And From the Qualities of Umar ibn al-Khattab… September 13, 2007Posted by shadows15 in Men Around The Messenger.
Umar (ra) would often hold a straw in his hand and say:“I wish I were a straw like this.”
Sometimes he would say: “I wish my mother had not given birth to me.”
Once he was busy with some important work when a person came to him and, complaining about some petty grievance, requested for its redress. Hadhrat Umar (ra) laid a lash across his-shoulders, saying:
“When I sit for that purpose, you do not come to me but when I am engaged in other important work you come with your grievances to interrupt me.”
The person walked away. But Hadhrat ‘Umar (ra) sent for him and, handing his whip over to him, said:
“You now lash me to even the matter.” He said: “I forgive you for the sake of Allah.”
Hadhrat Umar (ra) went home, prayed a Salaat of two rakaats in repentance and upbraided himself saying:
“Oh, Umar! You were low but Allah elevated you. You were wandering astray but Allah guided you. You were base but Allah ennobled you and gave you sovereignty over His people. Now one of them comes and asks you for redress of the wrong done to him, and you beat him? What answer have you to give before Allah?”
He kept on chiding himself thus for a very long time.
Once Hadhrat Umar (ra) was going on his usual round towards Harrah (a suburb of Madinah) with his slave Aslam, when he saw a distant fire in the desert. He said:
“There seems to be a camp. Perhaps, it is a caravan that could not enter the town due to night fall. Let’s go and look after them and arrange for their protection during the night.”
When he reached there, he found a woman and some children. The children were crying. The woman had a pan of water over the fire. Hadhrat ‘Umar (ra) greeted her with salaam and, with her permission, went near her.
Umar: “Why are these children crying?” The Woman: “Because they are hungry.” Umar: “What is in the pan?”
The Woman: “Only water to soothe the children, so that they may go to sleep in the belief that food is’being prepared for them. Ah! Allah will judge between Umar (ra) and me, on the Day of Judgement, for neglecting me in my distress.”
‘Umar (weeping): “May Allah have mercy on you! How can Umar know of your distress?”
The Woman: “When he is our Amir, he must keep himself informed about us.”
Hadhrat ‘Umar (ra) returned to the town and straightway went to Baitul-Mal to fill a sack with flour, dates, fat and clothes, and also drew some money.
When the sack was ready, he said to Aslam:
“Now put this sack on my back, Aslam.”
Aslam: “No please, Amir-ul-Mo’mineen! I shall carry this sack.”
‘Umar refused to listen to Aslam, even on his persistent requests to allow him to carry the sack, and remarked:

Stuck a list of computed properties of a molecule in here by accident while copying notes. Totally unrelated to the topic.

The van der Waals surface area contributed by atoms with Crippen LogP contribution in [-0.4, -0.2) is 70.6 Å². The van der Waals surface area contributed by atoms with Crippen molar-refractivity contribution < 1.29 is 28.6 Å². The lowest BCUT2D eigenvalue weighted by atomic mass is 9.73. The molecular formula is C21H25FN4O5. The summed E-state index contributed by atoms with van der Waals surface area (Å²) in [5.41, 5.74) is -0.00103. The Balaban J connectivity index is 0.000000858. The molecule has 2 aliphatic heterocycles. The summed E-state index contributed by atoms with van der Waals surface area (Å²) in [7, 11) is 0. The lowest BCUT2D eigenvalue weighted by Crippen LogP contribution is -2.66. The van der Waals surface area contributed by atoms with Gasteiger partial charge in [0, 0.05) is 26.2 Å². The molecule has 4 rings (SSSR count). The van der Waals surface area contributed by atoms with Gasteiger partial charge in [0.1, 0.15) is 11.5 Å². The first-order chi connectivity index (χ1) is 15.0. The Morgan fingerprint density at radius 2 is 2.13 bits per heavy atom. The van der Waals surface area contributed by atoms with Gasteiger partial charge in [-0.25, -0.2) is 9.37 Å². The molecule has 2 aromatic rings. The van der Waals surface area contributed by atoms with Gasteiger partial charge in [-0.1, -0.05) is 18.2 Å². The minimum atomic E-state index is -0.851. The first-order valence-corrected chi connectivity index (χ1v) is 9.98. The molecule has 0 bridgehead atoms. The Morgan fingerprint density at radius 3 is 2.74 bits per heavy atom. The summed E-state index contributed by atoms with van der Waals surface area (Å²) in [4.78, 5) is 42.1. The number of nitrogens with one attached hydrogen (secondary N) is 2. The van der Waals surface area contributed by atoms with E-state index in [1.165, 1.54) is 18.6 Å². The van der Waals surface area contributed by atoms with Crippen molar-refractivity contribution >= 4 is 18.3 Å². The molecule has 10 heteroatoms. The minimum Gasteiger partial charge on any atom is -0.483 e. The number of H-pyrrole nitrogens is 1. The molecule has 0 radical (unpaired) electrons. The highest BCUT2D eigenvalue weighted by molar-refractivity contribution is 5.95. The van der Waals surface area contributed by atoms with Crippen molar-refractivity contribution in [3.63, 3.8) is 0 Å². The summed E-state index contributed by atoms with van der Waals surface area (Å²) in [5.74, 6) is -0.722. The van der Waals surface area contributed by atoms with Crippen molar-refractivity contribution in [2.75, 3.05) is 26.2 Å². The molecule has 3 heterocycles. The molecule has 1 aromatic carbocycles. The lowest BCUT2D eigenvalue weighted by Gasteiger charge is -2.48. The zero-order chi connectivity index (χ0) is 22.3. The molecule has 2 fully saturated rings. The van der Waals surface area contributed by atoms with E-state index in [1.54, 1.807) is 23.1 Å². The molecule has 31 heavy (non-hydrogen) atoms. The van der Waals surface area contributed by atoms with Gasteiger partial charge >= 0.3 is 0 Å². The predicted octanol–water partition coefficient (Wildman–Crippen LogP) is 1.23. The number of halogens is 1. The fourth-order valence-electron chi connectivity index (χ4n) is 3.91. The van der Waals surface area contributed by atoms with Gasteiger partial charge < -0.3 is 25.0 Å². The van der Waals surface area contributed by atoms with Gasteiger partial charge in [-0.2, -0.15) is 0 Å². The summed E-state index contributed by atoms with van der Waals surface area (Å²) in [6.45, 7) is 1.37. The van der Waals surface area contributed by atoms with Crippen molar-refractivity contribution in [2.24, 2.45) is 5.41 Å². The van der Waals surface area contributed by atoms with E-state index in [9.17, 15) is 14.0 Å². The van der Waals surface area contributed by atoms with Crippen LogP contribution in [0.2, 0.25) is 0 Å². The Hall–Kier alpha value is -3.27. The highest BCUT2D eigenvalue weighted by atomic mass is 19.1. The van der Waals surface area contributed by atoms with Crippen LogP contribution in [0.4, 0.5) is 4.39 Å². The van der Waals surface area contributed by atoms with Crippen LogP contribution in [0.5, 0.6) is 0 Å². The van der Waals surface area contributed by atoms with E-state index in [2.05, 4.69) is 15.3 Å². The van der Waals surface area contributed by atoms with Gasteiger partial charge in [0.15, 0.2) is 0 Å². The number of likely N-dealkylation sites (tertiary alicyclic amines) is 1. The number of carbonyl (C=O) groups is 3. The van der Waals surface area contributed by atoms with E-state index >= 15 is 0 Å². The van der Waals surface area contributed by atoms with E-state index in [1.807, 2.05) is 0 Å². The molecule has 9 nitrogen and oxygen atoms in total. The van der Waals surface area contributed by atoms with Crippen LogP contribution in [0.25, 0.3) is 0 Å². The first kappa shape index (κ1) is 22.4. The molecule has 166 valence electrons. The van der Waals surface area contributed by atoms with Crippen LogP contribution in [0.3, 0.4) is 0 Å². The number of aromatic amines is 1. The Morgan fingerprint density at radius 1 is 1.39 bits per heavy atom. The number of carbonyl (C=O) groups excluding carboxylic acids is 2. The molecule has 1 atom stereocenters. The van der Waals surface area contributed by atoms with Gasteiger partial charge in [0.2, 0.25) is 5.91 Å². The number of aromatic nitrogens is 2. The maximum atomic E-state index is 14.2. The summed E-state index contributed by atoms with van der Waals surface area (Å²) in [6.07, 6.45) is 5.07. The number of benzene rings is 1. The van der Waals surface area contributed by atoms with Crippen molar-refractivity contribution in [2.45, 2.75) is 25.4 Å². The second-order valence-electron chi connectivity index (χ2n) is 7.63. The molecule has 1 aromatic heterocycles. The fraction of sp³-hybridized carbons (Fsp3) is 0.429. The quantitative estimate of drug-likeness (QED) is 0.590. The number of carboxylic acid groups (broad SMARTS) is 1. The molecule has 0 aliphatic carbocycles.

“What! Will you carry my load on the Day of Judgement? I must carry this bag, for it is I who would be questioned (in the Hereafter) about this woman.”
Aslam most reluctantly placed the bag on Umar’s (ra) back, who carried it with a swift pace right to the woman’s tent. Aslam followed at his heels. He put a little flour and some dates and fat in the pan and began to stir. He blew (with his mouth) into the fire to kindle it. Aslam says:
“I saw the smoke passing through his thick beard.”
After some time, the pottage was ready. He himself served it to the family. When they had eaten to their fill, he made over to them the little that was left for their next meal. The children were very happy after their meal and began to play about merrily. The woman felt very grateful and remarked:
“May Allah reward you for your kindness ! In fact you deserve to take the place of Khalifah instead of ‘Umar.”
‘Umar consoled her and said: “When you come to see the Khalifah, you will find me there.”
He sat for a while at a place close by and kept on watching the children. He then returned to Madinah. On his way back, he said to Aslam:
“Do you know why I sat there, Aslam? I had seen them weeping in distress; I liked to see them laughing and happy for some time.”
It is said that Hadhrat Umar (ra) while leading Fajr Salaat used to recite ‘Kahf, *Taha’ and other such Soorahs in his Salaat, and would weep so much that his crying could be heard way back to several rows. Once he was reciting Surah ‘Yusuf in Fajr. When he came to the verse:
“I only plead for my distress and anguish unto Allah,” (XII: 86)
he wept so much that he could not recite any further. In Tahajjud, he would sometimes fall to the ground and would get indisposed with excessive weeping.
Such was the fear of Allah in Hadhrat Umar (ra) whose name struck terror in the hearts of the mightiest monarchs of his time. Even today, the people are filled with awe when they read about him. Is there any person in power today who is prepared to show such kindness to the people in his charge?